So now I'm three steps back to where I was a few days ago.  Confidence feels like it is fleeting and there are no waves until the end of next week.  Generally when I'm feeling down about myself, I tend to not wallow in it too long.  I find out what's bothering me and do something about it.  So here is the first step, processing and identifying it, and the next step is looking for the best method to heal and improve and then put that plan of action into motion.  But today, The Bearded Bandito and I had a conversation about this "confidence" thing (he was feeling the same way after our Uppers session).  We both felt as if we lost something and left it there on that beach in front of Uppers.  And maybe that is what we were suppose to do to evolve as surfers, and become better men.  And whatever is going to fill what we left, is going to make us that much better, because maybe, just maybe, that part of our confidence, that part of ourselves that was left behind, was holding us back.  And just maybe when the next swell comes, we won't be held back. That new part that fills that void, will give us the push we need to lose something else... 

Or maybe we'll just get schooled by groms again.  Who the fuck knows. 

Saturday, July 5, 2014

The Whatever Sessions

The Whatever Sessions from Kookingitup on Vimeo.

Lately, I've been looking into new hobbies.  Knitting, gardening, fencing, maybe dabbing into learning a new language, cooking...  Whatever to get my mind off surfing and the endless knee high waves and south winds that blow out anything that is good or ride able.  For whatever reason, the S.P.A.C. has not let loose, not once.  Well, let me take that back, it did a couple times but during spring when winds from all directions destroyed any hope or stoke that I had.  And when there are waves and the weather cooperates, this is what happens:

I'm not really one to complain about crowds.  Shit, I cut my teeth in one of the most crowded reefs in Santa Cruz.  But the older I get, the less I can hang with all the young kids and groms.  Especially down here in SoCal.  Everybody can surf pretty well, and when your in a crowd fighting for three waves sets that come every ten minutes, you have to be on your "A" game.  But it's difficult when your surfing a spot and at the head of the pack is Kolohe Andino and on the inside, besides all the groms, is Pat Gudauskas (someone could win a spelling bee trying to spell that last name!).  It's probably my fault for picking crowded spots to surf, but I'm not one to dwell on if there are crowds or not, I just want to surf good waves.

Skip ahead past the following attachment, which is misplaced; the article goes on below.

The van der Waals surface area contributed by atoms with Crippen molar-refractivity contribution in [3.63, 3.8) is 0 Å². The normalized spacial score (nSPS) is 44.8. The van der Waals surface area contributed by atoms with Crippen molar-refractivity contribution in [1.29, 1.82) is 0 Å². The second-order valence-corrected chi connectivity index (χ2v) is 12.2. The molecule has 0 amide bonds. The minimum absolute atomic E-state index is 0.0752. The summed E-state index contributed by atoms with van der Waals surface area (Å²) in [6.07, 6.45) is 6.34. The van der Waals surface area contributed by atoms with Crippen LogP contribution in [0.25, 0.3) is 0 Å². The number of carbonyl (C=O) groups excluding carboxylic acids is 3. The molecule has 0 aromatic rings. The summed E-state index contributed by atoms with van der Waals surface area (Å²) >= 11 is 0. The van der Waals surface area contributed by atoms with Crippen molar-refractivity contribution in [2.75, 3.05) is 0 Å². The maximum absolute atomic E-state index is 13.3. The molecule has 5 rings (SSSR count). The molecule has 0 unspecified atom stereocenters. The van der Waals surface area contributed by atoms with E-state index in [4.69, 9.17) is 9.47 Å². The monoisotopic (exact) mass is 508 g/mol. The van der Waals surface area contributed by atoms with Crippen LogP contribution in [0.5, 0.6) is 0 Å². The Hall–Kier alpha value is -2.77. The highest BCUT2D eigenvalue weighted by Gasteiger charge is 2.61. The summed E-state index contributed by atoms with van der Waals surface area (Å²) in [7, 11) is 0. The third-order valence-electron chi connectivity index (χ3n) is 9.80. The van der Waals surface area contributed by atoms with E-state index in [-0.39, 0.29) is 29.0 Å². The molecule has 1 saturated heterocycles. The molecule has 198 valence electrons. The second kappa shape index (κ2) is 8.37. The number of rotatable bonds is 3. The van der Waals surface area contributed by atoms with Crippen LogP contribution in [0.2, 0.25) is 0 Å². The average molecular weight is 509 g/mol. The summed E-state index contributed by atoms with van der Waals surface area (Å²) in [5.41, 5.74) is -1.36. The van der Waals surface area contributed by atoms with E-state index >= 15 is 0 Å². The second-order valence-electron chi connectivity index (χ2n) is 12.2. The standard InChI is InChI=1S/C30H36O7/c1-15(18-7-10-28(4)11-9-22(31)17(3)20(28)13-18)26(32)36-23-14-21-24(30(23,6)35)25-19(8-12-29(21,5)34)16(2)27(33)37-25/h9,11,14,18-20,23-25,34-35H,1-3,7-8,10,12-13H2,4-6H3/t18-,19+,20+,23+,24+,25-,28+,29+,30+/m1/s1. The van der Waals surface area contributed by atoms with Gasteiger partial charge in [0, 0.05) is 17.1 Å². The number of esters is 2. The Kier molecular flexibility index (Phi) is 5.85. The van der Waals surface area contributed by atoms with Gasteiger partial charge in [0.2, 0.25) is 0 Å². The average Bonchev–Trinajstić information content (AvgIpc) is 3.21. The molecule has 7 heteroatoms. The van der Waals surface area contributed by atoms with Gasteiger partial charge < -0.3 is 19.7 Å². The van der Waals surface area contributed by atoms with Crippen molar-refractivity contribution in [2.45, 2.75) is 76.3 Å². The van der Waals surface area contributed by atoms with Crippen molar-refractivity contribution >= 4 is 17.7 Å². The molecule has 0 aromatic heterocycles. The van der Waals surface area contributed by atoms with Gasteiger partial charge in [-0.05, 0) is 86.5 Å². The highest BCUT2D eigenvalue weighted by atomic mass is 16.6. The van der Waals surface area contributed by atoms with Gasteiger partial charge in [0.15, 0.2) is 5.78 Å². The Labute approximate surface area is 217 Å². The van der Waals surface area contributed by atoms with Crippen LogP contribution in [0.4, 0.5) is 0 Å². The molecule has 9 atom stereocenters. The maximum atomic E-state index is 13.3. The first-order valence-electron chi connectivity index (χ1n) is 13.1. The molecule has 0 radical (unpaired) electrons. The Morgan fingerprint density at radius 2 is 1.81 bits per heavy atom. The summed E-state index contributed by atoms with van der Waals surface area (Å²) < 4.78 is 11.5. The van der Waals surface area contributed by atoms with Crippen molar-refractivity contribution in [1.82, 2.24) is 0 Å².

That's me above surfing at my local break.  I'm pretty hesitant on calling any break my "home break" cuz I don't feel as if I'm ever going to be a local ("What high school did you go to?").  I pretty much wonder to where the buoys tell me too, so I don't frequent the same spots.  But I do have my "local" breaks which are near where I live.  Shores, Scripp's and Black's are practically on my doorstep, so yeah, those spots are pretty much local.  And out of all three, Black's can pretty much go "loco" at times if you know what I'm saying.

That's me on in the picture above again, giving ya'll an example of what it's been like.  Yeah, we get the intermittent chest high wave now and then, but pretty much, it has been ankle to knee high crap.  Whatever waves.  It's been pretty much exercising as of late, and I don't take these sessions too seriously.  Why?  Cuz for one thing, I surf like crap in small waves, and when I do, my confidence in my surfing falls off tremendously.  It's hard to surf well in small surf, especially since I'm a pretty big guy.  I need more "umph" to set up my turns.  One thing that I have been doing lately is wearing a hat during afternoon sessions.  That my friends, has saved my face from burning like a crisp.  I don't know why I didn't start wearing a hat before, but I never paddle out without it after 12p.

I know I'm ranting and complaining a lot in this post.  And I know I haven't posted in awhile either.  I just haven't had anything worthy to write about.  But to be honest, we have had a few good days of surf.  The last couple of days of June were pretty good at my local breaks.  For some odd reason, we had a late WNW swell that made Black's look like a pretty fun winter day.  I had a blast that day, catching some overhead plus waves.  It was good enough to bust my leash.  And after my leash busted, I decided to stay on the outside and body surf, which was a great call. And besides having the size, the waves were nice and peaky, just the way I like them.  We also had a couple of windswells that provided some fun rides at the Pier.  Really fun waves that again, provided those lovely beach break peaks.

This is all first world problems.  People in Iraq would be laughing at my bullshit complaints right now.  But even when there are no waves, I still have this beach to go to.  My wife and I spend most of our sunsets parked on a hill watching sunsets like the one above.  We sit in my car like two teenage love struck kids, holding hands, smelling that sweet sea breeze and watch one magnificent sunset after another.  There isn't much that I can share with my wife about surfing because she doesn't swim and doesn't surf.  But sunsets at the beach is something we can always share, because if your in the lineup watching this or from a hill, the feeling is always the same.    

Friday, June 27, 2014

Harry Houdini

Promised Harry that I'd post his pics from yesterday.  Hope you like it Harry!  I'll put the full motion magic in my next video.